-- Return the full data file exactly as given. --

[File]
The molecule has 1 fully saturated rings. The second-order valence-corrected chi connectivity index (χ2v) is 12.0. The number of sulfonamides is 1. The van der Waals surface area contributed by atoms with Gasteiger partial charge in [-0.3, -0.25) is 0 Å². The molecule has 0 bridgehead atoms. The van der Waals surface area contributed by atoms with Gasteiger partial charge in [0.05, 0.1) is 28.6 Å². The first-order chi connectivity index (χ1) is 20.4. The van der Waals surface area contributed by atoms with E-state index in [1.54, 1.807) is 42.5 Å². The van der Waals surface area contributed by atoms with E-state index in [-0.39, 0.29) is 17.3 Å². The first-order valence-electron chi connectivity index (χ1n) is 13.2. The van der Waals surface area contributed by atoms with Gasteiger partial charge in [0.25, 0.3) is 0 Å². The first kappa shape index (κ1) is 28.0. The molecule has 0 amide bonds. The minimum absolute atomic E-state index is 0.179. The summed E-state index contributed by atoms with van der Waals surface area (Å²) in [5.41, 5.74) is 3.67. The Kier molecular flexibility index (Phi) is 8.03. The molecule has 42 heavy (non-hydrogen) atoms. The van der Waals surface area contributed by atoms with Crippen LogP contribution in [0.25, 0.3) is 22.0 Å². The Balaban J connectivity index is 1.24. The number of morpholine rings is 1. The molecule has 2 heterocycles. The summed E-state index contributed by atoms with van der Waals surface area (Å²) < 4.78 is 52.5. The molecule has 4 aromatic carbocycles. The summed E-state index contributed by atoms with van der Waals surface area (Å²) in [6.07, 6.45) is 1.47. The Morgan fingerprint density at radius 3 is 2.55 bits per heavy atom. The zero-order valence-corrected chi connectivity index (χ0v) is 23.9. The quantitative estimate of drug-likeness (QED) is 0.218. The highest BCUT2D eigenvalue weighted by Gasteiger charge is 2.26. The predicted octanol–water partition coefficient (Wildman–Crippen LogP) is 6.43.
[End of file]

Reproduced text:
The molecule has 1 fully saturated rings. The second-order valence-corrected chi connectivity index (χ2v) is 12.0. The number of sulfonamides is 1. The van der Waals surface area contributed by atoms with Gasteiger partial charge in [-0.3, -0.25) is 0 Å². The molecule has 0 bridgehead atoms. The van der Waals surface area contributed by atoms with Gasteiger partial charge in [0.05, 0.1) is 28.6 Å². The first-order chi connectivity index (χ1) is 20.4. The van der Waals surface area contributed by atoms with E-state index in [1.54, 1.807) is 42.5 Å². The van der Waals surface area contributed by atoms with E-state index in [-0.39, 0.29) is 17.3 Å². The first-order valence-electron chi connectivity index (χ1n) is 13.2. The van der Waals surface area contributed by atoms with Gasteiger partial charge in [0.25, 0.3) is 0 Å². The first kappa shape index (κ1) is 28.0. The molecule has 0 amide bonds. The minimum absolute atomic E-state index is 0.179. The summed E-state index contributed by atoms with van der Waals surface area (Å²) in [5.41, 5.74) is 3.67. The Kier molecular flexibility index (Phi) is 8.03. The molecule has 42 heavy (non-hydrogen) atoms. The van der Waals surface area contributed by atoms with Crippen LogP contribution in [0.25, 0.3) is 22.0 Å². The Balaban J connectivity index is 1.24. The number of morpholine rings is 1. The molecule has 2 heterocycles. The summed E-state index contributed by atoms with van der Waals surface area (Å²) < 4.78 is 52.5. The molecule has 4 aromatic carbocycles. The summed E-state index contributed by atoms with van der Waals surface area (Å²) in [6.07, 6.45) is 1.47. The Morgan fingerprint density at radius 3 is 2.55 bits per heavy atom. The zero-order valence-corrected chi connectivity index (χ0v) is 23.9. The quantitative estimate of drug-likeness (QED) is 0.218. The highest BCUT2D eigenvalue weighted by Gasteiger charge is 2.26. The predicted octanol–water partition coefficient (Wildman–Crippen LogP) is 6.43.